Some have long understood how transformative real-time analytics in the cloud can be, especially for financial services industry. It provides the scale and agility that banks need to manage the vast amounts of data they are exposed to every day. It can also be a catalyst for change enabling new possibilities in technology adoption and application development.

Equally, banks can face challenges when migrating their time series and relational data and analytics to the cloud. It may be true that the financial services industry was arguably the first sector to really understand and harness the potential of real-time data analytics.

But that has created an arms’ race with banks needing to constantly re-evaluate and upgrade their data management and analytics stack to maintain a competitive edge.

Once upon a time series

The holy grail for data analytics in the financial services sector is a continuous cycle of analysis, insight and learning, although at present this is an aspiration rather than a reality for most companies. But time and speed matter, even when applied to the batch processing of data after markets close. In an industry where faster time-to-decision means the difference between profit or loss or a regulatory fine or legal compliance, data scientists and quants need faster access to data, along with the tools that enable them to quickly identify the patterns and insights that will inform the next day’s trading.

Currently, many existing data analytics technologies struggle to meet these demands in the time frames required to make a positive commercial difference. Too many firms are still relying on legacy systems and processes that can take days and weeks to develop and release new models and algorithms, rather than seconds or minutes. Time series data has, by its very nature, a specific and clear value attached to the moment in time that it is created and it’s that value that can be transformative to firms that can unlock it.

The cloud plays an important role here, enabling banks to take a phased approach to upgrade their data management and analytical capabilities but one that brings immediate benefits.

Cloud analysis or analyzing in the cloud?

Most, if not all, financial organizations agree on the transformative potential of the cloud. The benefits around scalability and efficiency are well understood and can be realized quickly, but the firms that are out in front are already optimizing their workloads and applications to take full advantage of what the cloud has to offer.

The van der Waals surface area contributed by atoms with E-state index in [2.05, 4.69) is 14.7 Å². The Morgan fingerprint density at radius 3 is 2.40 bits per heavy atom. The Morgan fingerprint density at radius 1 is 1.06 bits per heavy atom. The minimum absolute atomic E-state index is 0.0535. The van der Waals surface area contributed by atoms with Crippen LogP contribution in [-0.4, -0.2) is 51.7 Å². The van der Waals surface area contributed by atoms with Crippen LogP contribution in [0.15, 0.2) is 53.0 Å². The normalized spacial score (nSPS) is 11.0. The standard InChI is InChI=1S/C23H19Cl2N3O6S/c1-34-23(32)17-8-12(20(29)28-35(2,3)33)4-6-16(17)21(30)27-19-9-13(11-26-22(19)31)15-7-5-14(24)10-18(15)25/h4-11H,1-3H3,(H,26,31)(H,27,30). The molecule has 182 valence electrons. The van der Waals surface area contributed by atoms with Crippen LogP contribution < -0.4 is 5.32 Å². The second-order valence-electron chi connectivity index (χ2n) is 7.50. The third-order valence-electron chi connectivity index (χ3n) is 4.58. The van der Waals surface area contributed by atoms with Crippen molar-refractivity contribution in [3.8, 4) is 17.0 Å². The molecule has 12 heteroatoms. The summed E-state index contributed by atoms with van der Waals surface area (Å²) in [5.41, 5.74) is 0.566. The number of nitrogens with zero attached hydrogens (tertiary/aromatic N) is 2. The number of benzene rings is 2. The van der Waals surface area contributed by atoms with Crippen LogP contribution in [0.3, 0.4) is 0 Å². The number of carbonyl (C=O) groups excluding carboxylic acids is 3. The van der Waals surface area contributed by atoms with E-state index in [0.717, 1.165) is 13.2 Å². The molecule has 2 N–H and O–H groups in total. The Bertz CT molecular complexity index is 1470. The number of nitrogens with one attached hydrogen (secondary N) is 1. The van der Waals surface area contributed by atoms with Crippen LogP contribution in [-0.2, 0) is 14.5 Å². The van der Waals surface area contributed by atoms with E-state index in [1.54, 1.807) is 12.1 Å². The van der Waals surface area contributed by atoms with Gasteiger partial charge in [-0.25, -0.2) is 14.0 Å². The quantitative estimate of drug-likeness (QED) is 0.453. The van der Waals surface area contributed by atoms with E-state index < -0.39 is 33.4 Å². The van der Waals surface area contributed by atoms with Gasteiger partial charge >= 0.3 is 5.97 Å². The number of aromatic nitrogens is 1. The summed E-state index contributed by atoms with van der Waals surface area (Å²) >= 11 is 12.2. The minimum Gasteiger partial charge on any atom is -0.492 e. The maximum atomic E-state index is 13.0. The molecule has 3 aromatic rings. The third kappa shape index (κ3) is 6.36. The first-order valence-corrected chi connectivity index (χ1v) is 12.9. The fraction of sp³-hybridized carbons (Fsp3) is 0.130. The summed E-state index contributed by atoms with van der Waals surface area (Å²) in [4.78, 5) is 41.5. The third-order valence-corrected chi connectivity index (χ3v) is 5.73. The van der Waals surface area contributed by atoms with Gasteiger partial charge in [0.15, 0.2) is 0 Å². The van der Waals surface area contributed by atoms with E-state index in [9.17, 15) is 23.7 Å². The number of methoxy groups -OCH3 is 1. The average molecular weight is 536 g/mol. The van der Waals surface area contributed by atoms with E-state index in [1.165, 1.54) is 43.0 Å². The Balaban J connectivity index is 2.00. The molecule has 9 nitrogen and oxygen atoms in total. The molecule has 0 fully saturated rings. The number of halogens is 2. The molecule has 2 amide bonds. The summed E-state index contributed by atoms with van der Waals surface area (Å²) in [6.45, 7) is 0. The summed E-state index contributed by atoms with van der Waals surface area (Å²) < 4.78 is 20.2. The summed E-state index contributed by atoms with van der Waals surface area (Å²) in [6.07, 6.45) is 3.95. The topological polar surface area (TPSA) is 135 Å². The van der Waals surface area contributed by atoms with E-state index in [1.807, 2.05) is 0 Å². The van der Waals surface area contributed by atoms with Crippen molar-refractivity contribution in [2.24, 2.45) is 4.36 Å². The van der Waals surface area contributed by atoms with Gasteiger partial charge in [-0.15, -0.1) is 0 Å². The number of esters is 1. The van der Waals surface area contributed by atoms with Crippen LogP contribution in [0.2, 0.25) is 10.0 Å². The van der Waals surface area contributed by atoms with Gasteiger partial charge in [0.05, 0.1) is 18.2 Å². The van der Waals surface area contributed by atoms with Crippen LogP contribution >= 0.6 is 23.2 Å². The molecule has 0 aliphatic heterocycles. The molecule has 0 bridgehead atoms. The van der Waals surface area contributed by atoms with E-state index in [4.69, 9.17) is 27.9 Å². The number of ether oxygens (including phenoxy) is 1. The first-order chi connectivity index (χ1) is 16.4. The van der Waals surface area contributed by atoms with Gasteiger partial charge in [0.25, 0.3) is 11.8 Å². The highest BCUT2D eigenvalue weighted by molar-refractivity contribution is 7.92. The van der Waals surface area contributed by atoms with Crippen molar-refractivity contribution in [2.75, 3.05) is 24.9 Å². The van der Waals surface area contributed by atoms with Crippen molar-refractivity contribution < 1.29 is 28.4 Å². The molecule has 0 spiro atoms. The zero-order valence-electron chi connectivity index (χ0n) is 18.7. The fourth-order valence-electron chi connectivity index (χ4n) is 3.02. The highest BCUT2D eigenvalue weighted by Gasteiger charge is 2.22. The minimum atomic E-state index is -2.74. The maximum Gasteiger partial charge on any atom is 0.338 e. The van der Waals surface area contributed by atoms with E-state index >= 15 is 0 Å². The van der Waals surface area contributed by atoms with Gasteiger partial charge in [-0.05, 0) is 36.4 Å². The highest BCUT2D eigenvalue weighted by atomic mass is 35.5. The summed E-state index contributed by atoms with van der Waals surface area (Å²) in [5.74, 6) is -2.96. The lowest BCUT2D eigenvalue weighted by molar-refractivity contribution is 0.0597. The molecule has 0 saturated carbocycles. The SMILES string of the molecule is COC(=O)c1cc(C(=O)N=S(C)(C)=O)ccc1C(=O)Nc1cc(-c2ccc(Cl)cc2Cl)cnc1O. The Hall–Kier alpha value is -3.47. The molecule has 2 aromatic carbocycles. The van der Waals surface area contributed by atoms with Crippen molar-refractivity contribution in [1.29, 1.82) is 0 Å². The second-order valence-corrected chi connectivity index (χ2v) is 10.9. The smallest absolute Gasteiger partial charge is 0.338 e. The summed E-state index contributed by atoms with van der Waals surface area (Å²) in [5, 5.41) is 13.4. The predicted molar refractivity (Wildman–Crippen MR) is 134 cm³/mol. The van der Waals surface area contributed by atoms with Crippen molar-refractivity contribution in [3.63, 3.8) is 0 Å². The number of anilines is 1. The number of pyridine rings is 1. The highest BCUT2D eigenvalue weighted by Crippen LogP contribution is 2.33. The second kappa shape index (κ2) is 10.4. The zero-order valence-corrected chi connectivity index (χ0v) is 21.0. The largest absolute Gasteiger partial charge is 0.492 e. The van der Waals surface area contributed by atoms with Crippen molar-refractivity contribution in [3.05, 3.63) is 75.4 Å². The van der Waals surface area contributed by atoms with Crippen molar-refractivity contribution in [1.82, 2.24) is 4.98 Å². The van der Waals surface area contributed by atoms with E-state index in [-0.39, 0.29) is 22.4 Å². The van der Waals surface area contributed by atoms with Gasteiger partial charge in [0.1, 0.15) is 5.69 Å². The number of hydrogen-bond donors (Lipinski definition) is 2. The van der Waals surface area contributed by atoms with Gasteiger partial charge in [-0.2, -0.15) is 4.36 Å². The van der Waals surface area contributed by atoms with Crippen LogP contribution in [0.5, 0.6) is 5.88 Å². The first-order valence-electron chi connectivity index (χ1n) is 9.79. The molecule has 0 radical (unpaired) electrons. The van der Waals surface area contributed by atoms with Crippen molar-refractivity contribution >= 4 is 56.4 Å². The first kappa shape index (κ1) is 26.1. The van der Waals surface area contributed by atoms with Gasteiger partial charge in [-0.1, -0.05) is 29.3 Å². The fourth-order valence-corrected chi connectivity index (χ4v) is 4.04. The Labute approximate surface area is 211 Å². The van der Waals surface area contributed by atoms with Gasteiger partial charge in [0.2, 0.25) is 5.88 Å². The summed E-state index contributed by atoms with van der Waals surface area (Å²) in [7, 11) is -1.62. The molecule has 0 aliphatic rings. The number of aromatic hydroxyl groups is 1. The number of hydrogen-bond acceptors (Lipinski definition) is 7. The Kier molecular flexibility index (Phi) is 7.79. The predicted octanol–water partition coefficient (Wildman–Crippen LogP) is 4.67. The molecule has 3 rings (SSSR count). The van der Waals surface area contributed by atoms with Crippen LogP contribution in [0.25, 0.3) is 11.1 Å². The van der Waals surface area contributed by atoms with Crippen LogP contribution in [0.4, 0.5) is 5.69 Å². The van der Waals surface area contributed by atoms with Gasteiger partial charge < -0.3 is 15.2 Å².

However, optimizing in the cloud is no small feat. Most understand that the more trade transaction and reference data that can be analyzed in these platforms, the better the quality of the insights. This is easier said than done, with many financial firms continuously grappling with the enormous amounts and various types of data. The ability to analyze data in real time relies on having the right infrastructure in the cloud to connect data in microseconds. But first banks need to have a strategy on how to build these systems. Questions on cost optimization, data migration and application reconfiguration need to be answered first and only then can banks truly start to see time-series data analytics at work.

Another key consideration is whether the cloud architecture is optimized for coding. Data analysts, quants and data scientists must be able to extract value from the data quickly rather than spending time simply managing and processing it. And they must be able to use preferred languages like SQL and Python to validate new algorithms in timescales to deliver a competitive advantage. It’s also important that the cloud is looked at as a key tool to re-architect, and ultimately, rebuild, data management and analytics systems. Before getting started on this though, it’s important to establish what the journey looks like and how any re-architectures or re-written applications will be integrated with their cloud vendor’s wider ecosystem of services.

Many banks recognize the transformative potential of time series data but often it’s their systems that are holding them back. A new approach to data analytics is likely what is missing, a shift towards seeing data as a continuous flow of insights. Along with the necessary capacity for analytics platforms to crunch the data at the rate that is needed to maintain business momentum. This is where a cloud optimization strategy can help financial firms to relook at their underlying architecture and make the necessary changes to continue analyzing data as close to real-time as they can.

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